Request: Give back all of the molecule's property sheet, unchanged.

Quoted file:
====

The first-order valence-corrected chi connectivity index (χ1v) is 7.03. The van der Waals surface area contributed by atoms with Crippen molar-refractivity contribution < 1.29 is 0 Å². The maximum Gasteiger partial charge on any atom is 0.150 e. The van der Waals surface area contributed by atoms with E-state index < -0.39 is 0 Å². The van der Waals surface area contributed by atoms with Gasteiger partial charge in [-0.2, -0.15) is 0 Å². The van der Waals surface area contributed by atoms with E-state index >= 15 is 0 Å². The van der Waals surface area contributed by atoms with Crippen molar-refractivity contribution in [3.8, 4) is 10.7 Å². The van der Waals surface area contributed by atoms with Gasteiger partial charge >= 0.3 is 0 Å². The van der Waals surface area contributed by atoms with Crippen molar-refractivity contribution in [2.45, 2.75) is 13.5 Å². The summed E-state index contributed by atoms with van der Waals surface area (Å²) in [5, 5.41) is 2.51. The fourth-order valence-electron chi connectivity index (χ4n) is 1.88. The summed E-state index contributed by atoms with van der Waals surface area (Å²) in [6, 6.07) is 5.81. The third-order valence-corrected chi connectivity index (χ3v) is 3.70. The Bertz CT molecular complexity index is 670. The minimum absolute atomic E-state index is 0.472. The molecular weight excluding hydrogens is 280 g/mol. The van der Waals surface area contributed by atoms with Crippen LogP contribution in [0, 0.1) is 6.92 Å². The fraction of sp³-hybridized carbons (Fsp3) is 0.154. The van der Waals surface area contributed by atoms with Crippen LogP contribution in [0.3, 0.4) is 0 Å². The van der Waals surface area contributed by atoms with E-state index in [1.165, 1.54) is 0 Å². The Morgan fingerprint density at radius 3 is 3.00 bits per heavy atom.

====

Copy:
The first-order valence-corrected chi connectivity index (χ1v) is 7.03. The van der Waals surface area contributed by atoms with Crippen molar-refractivity contribution < 1.29 is 0 Å². The maximum Gasteiger partial charge on any atom is 0.150 e. The van der Waals surface area contributed by atoms with E-state index < -0.39 is 0 Å². The van der Waals surface area contributed by atoms with Gasteiger partial charge in [-0.2, -0.15) is 0 Å². The van der Waals surface area contributed by atoms with E-state index >= 15 is 0 Å². The van der Waals surface area contributed by atoms with Crippen molar-refractivity contribution in [3.8, 4) is 10.7 Å². The van der Waals surface area contributed by atoms with Gasteiger partial charge >= 0.3 is 0 Å². The van der Waals surface area contributed by atoms with Crippen molar-refractivity contribution in [2.45, 2.75) is 13.5 Å². The summed E-state index contributed by atoms with van der Waals surface area (Å²) in [5, 5.41) is 2.51. The fourth-order valence-electron chi connectivity index (χ4n) is 1.88. The summed E-state index contributed by atoms with van der Waals surface area (Å²) in [6, 6.07) is 5.81. The third-order valence-corrected chi connectivity index (χ3v) is 3.70. The Bertz CT molecular complexity index is 670. The minimum absolute atomic E-state index is 0.472. The molecular weight excluding hydrogens is 280 g/mol. The van der Waals surface area contributed by atoms with Crippen LogP contribution in [0, 0.1) is 6.92 Å². The fraction of sp³-hybridized carbons (Fsp3) is 0.154. The van der Waals surface area contributed by atoms with Crippen LogP contribution in [0.3, 0.4) is 0 Å². The van der Waals surface area contributed by atoms with E-state index in [1.165, 1.54) is 0 Å². The Morgan fingerprint density at radius 3 is 3.00 bits per heavy atom.